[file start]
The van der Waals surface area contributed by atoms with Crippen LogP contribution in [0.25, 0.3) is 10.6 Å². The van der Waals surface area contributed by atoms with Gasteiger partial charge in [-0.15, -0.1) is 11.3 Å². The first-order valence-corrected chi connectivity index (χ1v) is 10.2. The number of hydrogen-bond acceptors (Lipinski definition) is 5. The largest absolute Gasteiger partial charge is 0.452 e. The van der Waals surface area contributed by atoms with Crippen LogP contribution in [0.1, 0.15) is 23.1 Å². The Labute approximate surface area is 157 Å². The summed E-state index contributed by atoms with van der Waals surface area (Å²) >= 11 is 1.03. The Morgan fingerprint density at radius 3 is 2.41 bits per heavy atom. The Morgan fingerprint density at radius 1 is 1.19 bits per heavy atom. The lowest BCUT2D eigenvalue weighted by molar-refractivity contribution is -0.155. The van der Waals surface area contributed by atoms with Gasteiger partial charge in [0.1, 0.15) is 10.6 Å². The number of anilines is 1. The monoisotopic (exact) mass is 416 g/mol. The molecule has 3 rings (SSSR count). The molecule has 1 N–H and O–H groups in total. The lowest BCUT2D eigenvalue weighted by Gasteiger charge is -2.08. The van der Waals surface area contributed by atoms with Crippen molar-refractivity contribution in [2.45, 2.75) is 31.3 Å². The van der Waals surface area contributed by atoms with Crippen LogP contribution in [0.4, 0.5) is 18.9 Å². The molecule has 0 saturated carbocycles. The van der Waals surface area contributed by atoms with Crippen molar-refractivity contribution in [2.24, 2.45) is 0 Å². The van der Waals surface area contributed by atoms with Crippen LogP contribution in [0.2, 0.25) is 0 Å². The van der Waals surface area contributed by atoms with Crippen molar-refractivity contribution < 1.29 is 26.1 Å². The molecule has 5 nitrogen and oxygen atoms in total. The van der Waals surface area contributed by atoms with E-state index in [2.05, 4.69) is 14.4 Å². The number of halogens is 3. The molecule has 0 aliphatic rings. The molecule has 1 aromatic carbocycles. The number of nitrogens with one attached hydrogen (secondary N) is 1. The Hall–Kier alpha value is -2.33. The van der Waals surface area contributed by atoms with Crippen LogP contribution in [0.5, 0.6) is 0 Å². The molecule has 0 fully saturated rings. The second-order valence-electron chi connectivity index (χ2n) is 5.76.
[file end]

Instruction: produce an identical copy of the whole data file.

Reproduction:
The van der Waals surface area contributed by atoms with Crippen LogP contribution in [0.25, 0.3) is 10.6 Å². The van der Waals surface area contributed by atoms with Gasteiger partial charge in [-0.15, -0.1) is 11.3 Å². The first-order valence-corrected chi connectivity index (χ1v) is 10.2. The number of hydrogen-bond acceptors (Lipinski definition) is 5. The largest absolute Gasteiger partial charge is 0.452 e. The van der Waals surface area contributed by atoms with Crippen LogP contribution in [0.1, 0.15) is 23.1 Å². The Labute approximate surface area is 157 Å². The summed E-state index contributed by atoms with van der Waals surface area (Å²) >= 11 is 1.03. The Morgan fingerprint density at radius 3 is 2.41 bits per heavy atom. The Morgan fingerprint density at radius 1 is 1.19 bits per heavy atom. The lowest BCUT2D eigenvalue weighted by molar-refractivity contribution is -0.155. The van der Waals surface area contributed by atoms with Gasteiger partial charge in [0.1, 0.15) is 10.6 Å². The number of anilines is 1. The monoisotopic (exact) mass is 416 g/mol. The molecule has 3 rings (SSSR count). The molecule has 1 N–H and O–H groups in total. The lowest BCUT2D eigenvalue weighted by Gasteiger charge is -2.08. The van der Waals surface area contributed by atoms with Crippen molar-refractivity contribution in [2.45, 2.75) is 31.3 Å². The van der Waals surface area contributed by atoms with Crippen LogP contribution in [0.4, 0.5) is 18.9 Å². The molecule has 0 saturated carbocycles. The van der Waals surface area contributed by atoms with Crippen molar-refractivity contribution in [2.24, 2.45) is 0 Å². The van der Waals surface area contributed by atoms with Crippen LogP contribution in [0.2, 0.25) is 0 Å². The van der Waals surface area contributed by atoms with Crippen molar-refractivity contribution < 1.29 is 26.1 Å². The molecule has 5 nitrogen and oxygen atoms in total. The van der Waals surface area contributed by atoms with E-state index in [2.05, 4.69) is 14.4 Å². The number of halogens is 3. The molecule has 0 aliphatic rings. The molecule has 1 aromatic carbocycles. The number of nitrogens with one attached hydrogen (secondary N) is 1. The Hall–Kier alpha value is -2.33. The van der Waals surface area contributed by atoms with Crippen LogP contribution in [0.5, 0.6) is 0 Å². The molecule has 0 fully saturated rings. The second-order valence-electron chi connectivity index (χ2n) is 5.76.